SeagrassNet: Assessing a Critical Coastal Resource Worldwide
SeagrassNet is an expanding, global ecological monitoring program that investigates and documents the status of seagrass resources and the threats to this important and imperilled marine ecosystem. The program includes 135 sites in 34 countries with a global monitoring protocol and web-based data reporting system. Our ultimate aim is to preserve the valuable seagrass ecosystem. Seagrasses are underwater flowering plants that often occur in vast meadows and provide nurseries, shelter, and food for a variety of commercially, recreationally, and ecologically important species (e.g., fish, sea turtles, dugong, manatee, seahorses, crustaceans). Additionally, seagrasses filter estuarine and coastal waters of nutrients, contaminants, and sediments and are closely linked to other community types: in the tropics to coral reefs and mangrove forests, and in temperate waters to salt marshes, kelp forests, and oyster reefs. Existing at the interface of the land margin and the world's oceans, seagrasses are threatened by numerous anthropogenic impacts as well as global climate change. A lack of information exists on the status and health of seagrasses worldwide, particularly in less economically developed regions. SeagrassNet's efforts to monitor known seagrass areas and to reconnoiter uncharted seagrasses are important first steps in understanding and sustaining the seagrass resource. From Brazil to the U.S. to east Africa and many Western Pacific island nations, SeagrassNet is collecting information with the goal of elevating awareness of seagrasses and providing a "global report card" on the health of seagrass coastal habitat. SeagrassNet is based at the University of New Hampshire, USA.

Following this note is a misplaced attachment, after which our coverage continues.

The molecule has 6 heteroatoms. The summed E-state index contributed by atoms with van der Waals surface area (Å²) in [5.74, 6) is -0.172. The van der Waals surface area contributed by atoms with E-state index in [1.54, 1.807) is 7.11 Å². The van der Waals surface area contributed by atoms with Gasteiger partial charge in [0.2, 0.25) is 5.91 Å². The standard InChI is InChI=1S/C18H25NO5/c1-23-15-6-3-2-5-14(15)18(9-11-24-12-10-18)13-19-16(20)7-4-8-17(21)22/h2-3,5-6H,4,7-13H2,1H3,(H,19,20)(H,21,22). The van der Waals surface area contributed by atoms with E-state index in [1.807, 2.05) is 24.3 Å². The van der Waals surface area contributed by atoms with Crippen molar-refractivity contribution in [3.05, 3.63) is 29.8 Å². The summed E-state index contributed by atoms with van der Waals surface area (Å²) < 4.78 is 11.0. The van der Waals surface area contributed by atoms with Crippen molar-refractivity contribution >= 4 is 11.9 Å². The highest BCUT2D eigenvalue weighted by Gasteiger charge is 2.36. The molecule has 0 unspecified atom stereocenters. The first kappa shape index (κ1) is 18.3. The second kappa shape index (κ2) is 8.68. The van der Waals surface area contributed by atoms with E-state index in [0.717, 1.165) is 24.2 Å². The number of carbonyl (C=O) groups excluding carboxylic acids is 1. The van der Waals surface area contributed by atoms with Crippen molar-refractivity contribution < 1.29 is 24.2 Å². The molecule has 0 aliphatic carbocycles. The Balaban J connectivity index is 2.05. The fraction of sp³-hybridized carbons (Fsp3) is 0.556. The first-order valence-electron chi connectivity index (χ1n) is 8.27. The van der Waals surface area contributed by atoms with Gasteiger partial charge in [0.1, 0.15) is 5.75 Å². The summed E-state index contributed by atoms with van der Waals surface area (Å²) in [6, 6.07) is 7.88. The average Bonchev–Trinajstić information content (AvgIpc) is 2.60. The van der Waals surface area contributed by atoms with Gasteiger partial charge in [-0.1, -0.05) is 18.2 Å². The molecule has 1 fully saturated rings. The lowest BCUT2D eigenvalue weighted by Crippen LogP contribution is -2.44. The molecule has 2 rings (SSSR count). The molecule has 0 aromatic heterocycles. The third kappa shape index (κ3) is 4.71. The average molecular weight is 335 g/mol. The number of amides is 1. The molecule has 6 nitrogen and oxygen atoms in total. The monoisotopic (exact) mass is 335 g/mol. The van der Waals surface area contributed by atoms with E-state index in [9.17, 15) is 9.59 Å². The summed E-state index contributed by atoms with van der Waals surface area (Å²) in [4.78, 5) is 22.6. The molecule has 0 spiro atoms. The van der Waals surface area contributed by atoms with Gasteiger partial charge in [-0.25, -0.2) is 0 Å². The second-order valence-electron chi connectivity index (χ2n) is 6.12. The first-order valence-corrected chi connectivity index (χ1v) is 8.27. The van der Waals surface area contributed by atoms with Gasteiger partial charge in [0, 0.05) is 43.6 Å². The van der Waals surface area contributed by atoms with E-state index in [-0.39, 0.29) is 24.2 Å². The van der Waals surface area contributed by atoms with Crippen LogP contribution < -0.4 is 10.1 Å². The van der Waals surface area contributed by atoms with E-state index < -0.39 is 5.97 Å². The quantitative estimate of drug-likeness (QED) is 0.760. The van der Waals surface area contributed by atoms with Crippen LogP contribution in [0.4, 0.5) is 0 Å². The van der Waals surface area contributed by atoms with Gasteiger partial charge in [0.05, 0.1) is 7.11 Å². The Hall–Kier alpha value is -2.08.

SeagrassNet results are now displayed instantaneously on the worldwide web to provide an overview of our findings. In the Western Pacific, we find seagrasses are relatively healthy in many locations, except where direct human impact occurs or where ocean warming stresses the plants. Across the Americas, we see a general decline in seagrass health, particularly near centers of population, while in Viet Nam, seagrass declines are related to rapidly increasing tourism. In Papua New Guinea and Indonesia, seagrass beds are closely linked to coral reef species, and are a nursery for many reef fish.
SeagrassNet Team Leaders are trained at workshops where they learn sampling techniques, plant ID, and environmental monitoring. They also learn to upload their data to UNH over the web for incorporation into the global database: www.SeagrassNet.org
Humans, through commercial and subsistence fishing, and endangered fauna worldwide, depend on seagrasses for a living. Future SeagrassNet activities include expansion to new areas, among them the Indian Ocean and the Mediterranean, education of coastal managers, and synthesis of our findings in upcoming publications.
Global Seagrass Research Methods F.T. Short and R.G. Coles (eds.) 2001 Elsevier
World Atlas of Seagrasses E.P. Green and F.T. Short (eds.) 2003 Univ. of California Press.
Short, F.T., B. Polidoro, et al. 2011. Extinction Risk Assessment of the World’s Seagrass Species. Biological Conservation 144: 1961-1971.